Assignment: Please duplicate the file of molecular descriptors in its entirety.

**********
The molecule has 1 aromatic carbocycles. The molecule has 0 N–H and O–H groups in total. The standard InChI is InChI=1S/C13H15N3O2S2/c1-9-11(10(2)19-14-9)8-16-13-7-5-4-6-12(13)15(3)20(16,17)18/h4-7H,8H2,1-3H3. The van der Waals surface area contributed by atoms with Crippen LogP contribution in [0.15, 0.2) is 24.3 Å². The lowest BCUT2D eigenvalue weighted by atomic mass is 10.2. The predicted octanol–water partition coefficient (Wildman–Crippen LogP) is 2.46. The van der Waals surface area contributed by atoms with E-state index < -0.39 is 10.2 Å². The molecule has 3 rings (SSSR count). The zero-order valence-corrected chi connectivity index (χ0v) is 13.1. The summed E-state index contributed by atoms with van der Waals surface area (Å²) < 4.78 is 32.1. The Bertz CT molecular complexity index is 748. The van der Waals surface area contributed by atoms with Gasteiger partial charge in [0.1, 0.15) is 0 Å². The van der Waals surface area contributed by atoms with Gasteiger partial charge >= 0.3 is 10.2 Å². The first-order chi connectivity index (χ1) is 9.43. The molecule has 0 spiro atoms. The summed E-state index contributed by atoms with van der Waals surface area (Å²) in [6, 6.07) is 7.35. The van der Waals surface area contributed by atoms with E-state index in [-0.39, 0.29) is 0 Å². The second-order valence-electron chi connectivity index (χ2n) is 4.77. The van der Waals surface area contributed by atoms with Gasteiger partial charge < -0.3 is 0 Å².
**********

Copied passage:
The molecule has 1 aromatic carbocycles. The molecule has 0 N–H and O–H groups in total. The standard InChI is InChI=1S/C13H15N3O2S2/c1-9-11(10(2)19-14-9)8-16-13-7-5-4-6-12(13)15(3)20(16,17)18/h4-7H,8H2,1-3H3. The van der Waals surface area contributed by atoms with Crippen LogP contribution in [0.15, 0.2) is 24.3 Å². The lowest BCUT2D eigenvalue weighted by atomic mass is 10.2. The predicted octanol–water partition coefficient (Wildman–Crippen LogP) is 2.46. The van der Waals surface area contributed by atoms with E-state index < -0.39 is 10.2 Å². The molecule has 3 rings (SSSR count). The zero-order valence-corrected chi connectivity index (χ0v) is 13.1. The summed E-state index contributed by atoms with van der Waals surface area (Å²) < 4.78 is 32.1. The Bertz CT molecular complexity index is 748. The van der Waals surface area contributed by atoms with Gasteiger partial charge in [0.1, 0.15) is 0 Å². The van der Waals surface area contributed by atoms with Gasteiger partial charge >= 0.3 is 10.2 Å². The first-order chi connectivity index (χ1) is 9.43. The molecule has 0 spiro atoms. The summed E-state index contributed by atoms with van der Waals surface area (Å²) in [6, 6.07) is 7.35. The van der Waals surface area contributed by atoms with E-state index in [-0.39, 0.29) is 0 Å². The second-order valence-electron chi connectivity index (χ2n) is 4.77. The van der Waals surface area contributed by atoms with Gasteiger partial charge < -0.3 is 0 Å².